The ruling by the Supreme Court that the Prime Minister’s decision to prorogue Parliament for five weeks was unlawful was surprising.
It does raise a number of very serious questions about the role of the courts in our democratic and political life.
Of course, the decision of the court should be respected and adhered to – but it does not mean that everyone must agree with the decision. It should be acknowledged that even among lawyers there is a difference of view – with the High Court in England and Wales having previously stated the question was not a matter for the courts. So, it would be naïve to pretend that this is a simple or clear matter.
Indeed, it has emerged that the legal advice provided to Boris Johnson by the Attorney General stated that proroguing Parliament in this way was neither unlawful nor unconstitutional. The Prime Minister acted in good faith based on that advice.
For the courts to intervene in this way into what is primarily a political matter does set a dangerous precedent that may well come to have far reaching consequences. It is said that the court acted to protect Parliamentary democracy. But Parliament does not need protection from the courts. It has its own mechanisms to remove a government that does not command the support of a majority of the House of Commons.
The opposition have refused to use these, long established, procedures and instead are intent of causing political stalemate and extending the uncertainty and chaos for their own political ends.
Parliament will now sit again, and I am sure the opposition parties will claim this as a great victory. But you must ask to what end? What is it they hope to achieve with these extra days that they haven’t in the last three and a half years?
The stalemate still continues with a minority government unable to govern or implement its policies. In these circumstances where a government cannot govern it would be right and normal for them to call an election. But due to the fixed term Parliament act they are no longer able to do so and require the support of the main opposition. Yet Labour say, despite Jeremy Corbyn again saying he wants an election, they will not vote for one.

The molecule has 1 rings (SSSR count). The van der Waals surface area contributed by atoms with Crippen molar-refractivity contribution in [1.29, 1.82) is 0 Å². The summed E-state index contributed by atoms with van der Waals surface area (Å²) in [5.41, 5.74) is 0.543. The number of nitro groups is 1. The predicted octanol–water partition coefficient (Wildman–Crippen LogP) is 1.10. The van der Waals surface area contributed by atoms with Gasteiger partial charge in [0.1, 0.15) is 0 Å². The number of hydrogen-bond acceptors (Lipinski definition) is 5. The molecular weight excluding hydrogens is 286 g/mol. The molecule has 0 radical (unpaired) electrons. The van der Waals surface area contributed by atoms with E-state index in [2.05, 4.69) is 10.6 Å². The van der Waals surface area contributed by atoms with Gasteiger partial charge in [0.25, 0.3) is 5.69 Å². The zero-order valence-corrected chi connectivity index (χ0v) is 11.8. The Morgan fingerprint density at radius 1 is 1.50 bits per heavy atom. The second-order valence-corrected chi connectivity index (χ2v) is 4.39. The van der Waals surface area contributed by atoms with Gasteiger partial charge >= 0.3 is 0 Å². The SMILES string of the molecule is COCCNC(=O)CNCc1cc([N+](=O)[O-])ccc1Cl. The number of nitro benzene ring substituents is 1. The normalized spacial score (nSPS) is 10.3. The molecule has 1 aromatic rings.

The opposition say that this government does not command the confidence of Parliament, yet they will not call a vote of no confidence to prove it. And now they have blocked through the courts a new Queen’s Speech which would have resulted in a vote on the government’s programme of legislation (which is in effect a confidence vote).
So, although Parliament will now be sitting, I cannot see what it is that those who oppose Boris Johnson hope to achieve. It is quite clear to me that whatever they try will not be in the national interest.
We need to be able to move on from this gridlock. The only way this can now happen is for a General Election to take place.
There is now a clear difference between the main parties with only Boris Johnson and the Conservatives committed to delivering on the referendum result and taking us out of the EU. All the other parties in Parliament are offering is further dither and delay and ultimately seeking to overturn the democratic decision our national made in the referendum.
I know from the many people who have already expressed their views to me that the sense that we are in the midst of an establishment stitch up to overturn the referendum result will be felt even more strongly.
There is a great deal of talk about respecting our democracy. As far as I am concerned that has to start with honouring the result of the referendum and leaving the EU.
The decision of the court does not change this. In fact, in my view it makes it even more imperative than ever.
My resolve is even stronger, that I will do all I can to support Boris Johnson and ensure we leave the EU as soon as possible.